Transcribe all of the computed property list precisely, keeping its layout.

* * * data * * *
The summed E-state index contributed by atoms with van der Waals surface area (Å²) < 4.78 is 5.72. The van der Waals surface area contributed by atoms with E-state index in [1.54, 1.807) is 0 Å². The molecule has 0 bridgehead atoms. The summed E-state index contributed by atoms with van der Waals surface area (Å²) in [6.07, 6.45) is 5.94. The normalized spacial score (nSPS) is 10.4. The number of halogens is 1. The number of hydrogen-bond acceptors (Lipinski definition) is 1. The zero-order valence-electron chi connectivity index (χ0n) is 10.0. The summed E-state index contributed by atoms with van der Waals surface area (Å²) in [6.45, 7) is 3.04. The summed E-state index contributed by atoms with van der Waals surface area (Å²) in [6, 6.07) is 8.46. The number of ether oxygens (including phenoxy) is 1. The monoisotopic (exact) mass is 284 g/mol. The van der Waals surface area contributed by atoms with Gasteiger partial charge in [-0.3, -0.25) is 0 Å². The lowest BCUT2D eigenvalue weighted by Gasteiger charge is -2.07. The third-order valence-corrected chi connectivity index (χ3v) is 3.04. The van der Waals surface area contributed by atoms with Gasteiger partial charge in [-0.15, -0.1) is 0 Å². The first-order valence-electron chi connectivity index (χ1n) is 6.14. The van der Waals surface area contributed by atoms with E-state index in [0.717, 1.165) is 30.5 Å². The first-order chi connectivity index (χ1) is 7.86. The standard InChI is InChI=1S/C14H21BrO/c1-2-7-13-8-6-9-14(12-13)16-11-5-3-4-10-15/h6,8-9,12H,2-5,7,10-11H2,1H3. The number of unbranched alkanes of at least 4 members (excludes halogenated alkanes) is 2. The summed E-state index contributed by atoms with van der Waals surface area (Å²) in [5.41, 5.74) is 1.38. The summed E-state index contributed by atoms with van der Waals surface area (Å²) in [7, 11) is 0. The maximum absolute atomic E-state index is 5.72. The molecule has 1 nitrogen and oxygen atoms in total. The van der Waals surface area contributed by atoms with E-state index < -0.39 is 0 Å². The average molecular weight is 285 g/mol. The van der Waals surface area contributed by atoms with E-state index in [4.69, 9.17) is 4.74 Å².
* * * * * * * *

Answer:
The summed E-state index contributed by atoms with van der Waals surface area (Å²) < 4.78 is 5.72. The van der Waals surface area contributed by atoms with E-state index in [1.54, 1.807) is 0 Å². The molecule has 0 bridgehead atoms. The summed E-state index contributed by atoms with van der Waals surface area (Å²) in [6.07, 6.45) is 5.94. The normalized spacial score (nSPS) is 10.4. The number of halogens is 1. The number of hydrogen-bond acceptors (Lipinski definition) is 1. The zero-order valence-electron chi connectivity index (χ0n) is 10.0. The summed E-state index contributed by atoms with van der Waals surface area (Å²) in [6.45, 7) is 3.04. The summed E-state index contributed by atoms with van der Waals surface area (Å²) in [6, 6.07) is 8.46. The number of ether oxygens (including phenoxy) is 1. The monoisotopic (exact) mass is 284 g/mol. The van der Waals surface area contributed by atoms with Gasteiger partial charge in [-0.3, -0.25) is 0 Å². The lowest BCUT2D eigenvalue weighted by Gasteiger charge is -2.07. The third-order valence-corrected chi connectivity index (χ3v) is 3.04. The van der Waals surface area contributed by atoms with Gasteiger partial charge in [-0.15, -0.1) is 0 Å². The first-order valence-electron chi connectivity index (χ1n) is 6.14. The van der Waals surface area contributed by atoms with E-state index in [0.717, 1.165) is 30.5 Å². The first-order chi connectivity index (χ1) is 7.86. The standard InChI is InChI=1S/C14H21BrO/c1-2-7-13-8-6-9-14(12-13)16-11-5-3-4-10-15/h6,8-9,12H,2-5,7,10-11H2,1H3. The number of unbranched alkanes of at least 4 members (excludes halogenated alkanes) is 2. The summed E-state index contributed by atoms with van der Waals surface area (Å²) in [5.41, 5.74) is 1.38. The summed E-state index contributed by atoms with van der Waals surface area (Å²) in [7, 11) is 0. The maximum absolute atomic E-state index is 5.72. The molecule has 1 nitrogen and oxygen atoms in total. The van der Waals surface area contributed by atoms with E-state index < -0.39 is 0 Å². The average molecular weight is 285 g/mol. The van der Waals surface area contributed by atoms with E-state index in [4.69, 9.17) is 4.74 Å².